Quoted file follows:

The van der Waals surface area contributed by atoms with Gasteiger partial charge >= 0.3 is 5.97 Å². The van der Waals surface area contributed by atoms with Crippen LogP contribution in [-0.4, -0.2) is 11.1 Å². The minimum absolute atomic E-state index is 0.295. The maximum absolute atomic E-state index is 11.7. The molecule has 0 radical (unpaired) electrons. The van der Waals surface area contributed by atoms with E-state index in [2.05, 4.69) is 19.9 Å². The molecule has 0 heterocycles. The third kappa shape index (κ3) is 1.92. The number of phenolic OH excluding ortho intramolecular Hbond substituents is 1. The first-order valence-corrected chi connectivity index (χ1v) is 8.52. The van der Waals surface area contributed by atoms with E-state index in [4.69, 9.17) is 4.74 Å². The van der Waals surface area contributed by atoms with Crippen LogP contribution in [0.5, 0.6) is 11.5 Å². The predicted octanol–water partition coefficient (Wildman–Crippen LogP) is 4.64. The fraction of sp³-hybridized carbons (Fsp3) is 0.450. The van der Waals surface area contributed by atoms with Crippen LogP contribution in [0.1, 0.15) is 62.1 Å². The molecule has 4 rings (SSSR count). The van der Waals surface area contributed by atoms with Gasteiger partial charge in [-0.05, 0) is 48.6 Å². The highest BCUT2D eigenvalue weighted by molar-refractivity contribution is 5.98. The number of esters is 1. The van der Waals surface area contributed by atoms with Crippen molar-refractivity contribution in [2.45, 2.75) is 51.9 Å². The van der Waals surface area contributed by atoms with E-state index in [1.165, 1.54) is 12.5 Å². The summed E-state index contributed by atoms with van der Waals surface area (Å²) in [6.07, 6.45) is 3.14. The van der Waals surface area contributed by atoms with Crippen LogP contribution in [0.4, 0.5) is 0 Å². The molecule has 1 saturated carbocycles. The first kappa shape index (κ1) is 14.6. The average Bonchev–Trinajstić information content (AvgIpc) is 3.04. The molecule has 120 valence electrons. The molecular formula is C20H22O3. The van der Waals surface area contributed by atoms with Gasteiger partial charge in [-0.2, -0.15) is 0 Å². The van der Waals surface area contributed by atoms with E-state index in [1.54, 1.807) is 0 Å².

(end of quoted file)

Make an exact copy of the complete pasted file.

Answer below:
The van der Waals surface area contributed by atoms with Gasteiger partial charge >= 0.3 is 5.97 Å². The van der Waals surface area contributed by atoms with Crippen LogP contribution in [-0.4, -0.2) is 11.1 Å². The minimum absolute atomic E-state index is 0.295. The maximum absolute atomic E-state index is 11.7. The molecule has 0 radical (unpaired) electrons. The van der Waals surface area contributed by atoms with E-state index in [2.05, 4.69) is 19.9 Å². The molecule has 0 heterocycles. The third kappa shape index (κ3) is 1.92. The number of phenolic OH excluding ortho intramolecular Hbond substituents is 1. The first-order valence-corrected chi connectivity index (χ1v) is 8.52. The van der Waals surface area contributed by atoms with E-state index in [4.69, 9.17) is 4.74 Å². The van der Waals surface area contributed by atoms with Crippen LogP contribution in [0.5, 0.6) is 11.5 Å². The predicted octanol–water partition coefficient (Wildman–Crippen LogP) is 4.64. The fraction of sp³-hybridized carbons (Fsp3) is 0.450. The van der Waals surface area contributed by atoms with Crippen LogP contribution in [0.1, 0.15) is 62.1 Å². The molecule has 4 rings (SSSR count). The van der Waals surface area contributed by atoms with Gasteiger partial charge in [-0.05, 0) is 48.6 Å². The highest BCUT2D eigenvalue weighted by molar-refractivity contribution is 5.98. The number of esters is 1. The van der Waals surface area contributed by atoms with Crippen molar-refractivity contribution in [2.45, 2.75) is 51.9 Å². The van der Waals surface area contributed by atoms with E-state index in [1.165, 1.54) is 12.5 Å². The summed E-state index contributed by atoms with van der Waals surface area (Å²) in [6.07, 6.45) is 3.14. The van der Waals surface area contributed by atoms with Crippen LogP contribution in [0.4, 0.5) is 0 Å². The molecule has 1 saturated carbocycles. The first kappa shape index (κ1) is 14.6. The average Bonchev–Trinajstić information content (AvgIpc) is 3.04. The molecule has 120 valence electrons. The molecular formula is C20H22O3. The van der Waals surface area contributed by atoms with Gasteiger partial charge in [-0.2, -0.15) is 0 Å². The van der Waals surface area contributed by atoms with E-state index in [1.54, 1.807) is 0 Å².